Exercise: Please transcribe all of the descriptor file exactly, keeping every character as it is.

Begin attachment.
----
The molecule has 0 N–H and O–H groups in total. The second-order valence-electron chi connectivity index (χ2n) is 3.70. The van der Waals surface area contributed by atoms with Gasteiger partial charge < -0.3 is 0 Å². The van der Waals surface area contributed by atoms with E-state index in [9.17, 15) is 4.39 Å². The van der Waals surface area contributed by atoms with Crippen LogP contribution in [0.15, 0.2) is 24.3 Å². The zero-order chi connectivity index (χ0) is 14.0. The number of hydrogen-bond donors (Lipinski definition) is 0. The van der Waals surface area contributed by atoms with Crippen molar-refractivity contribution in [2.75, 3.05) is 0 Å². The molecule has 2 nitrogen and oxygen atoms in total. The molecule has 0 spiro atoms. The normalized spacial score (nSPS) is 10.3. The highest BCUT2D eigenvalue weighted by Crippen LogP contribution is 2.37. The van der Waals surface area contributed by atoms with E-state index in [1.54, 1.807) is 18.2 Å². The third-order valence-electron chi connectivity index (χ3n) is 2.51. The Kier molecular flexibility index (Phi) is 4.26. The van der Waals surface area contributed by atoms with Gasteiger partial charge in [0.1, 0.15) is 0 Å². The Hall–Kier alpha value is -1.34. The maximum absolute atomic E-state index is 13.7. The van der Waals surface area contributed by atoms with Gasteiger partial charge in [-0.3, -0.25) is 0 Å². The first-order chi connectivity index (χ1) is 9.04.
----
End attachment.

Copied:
The molecule has 0 N–H and O–H groups in total. The second-order valence-electron chi connectivity index (χ2n) is 3.70. The van der Waals surface area contributed by atoms with Gasteiger partial charge < -0.3 is 0 Å². The van der Waals surface area contributed by atoms with E-state index in [9.17, 15) is 4.39 Å². The van der Waals surface area contributed by atoms with Crippen LogP contribution in [0.15, 0.2) is 24.3 Å². The zero-order chi connectivity index (χ0) is 14.0. The number of hydrogen-bond donors (Lipinski definition) is 0. The van der Waals surface area contributed by atoms with Crippen molar-refractivity contribution in [2.75, 3.05) is 0 Å². The molecule has 2 nitrogen and oxygen atoms in total. The molecule has 0 spiro atoms. The normalized spacial score (nSPS) is 10.3. The highest BCUT2D eigenvalue weighted by Crippen LogP contribution is 2.37. The van der Waals surface area contributed by atoms with E-state index in [1.54, 1.807) is 18.2 Å². The third-order valence-electron chi connectivity index (χ3n) is 2.51. The Kier molecular flexibility index (Phi) is 4.26. The van der Waals surface area contributed by atoms with Gasteiger partial charge in [0.1, 0.15) is 0 Å². The Hall–Kier alpha value is -1.34. The maximum absolute atomic E-state index is 13.7. The van der Waals surface area contributed by atoms with Gasteiger partial charge in [-0.3, -0.25) is 0 Å². The first-order chi connectivity index (χ1) is 9.04.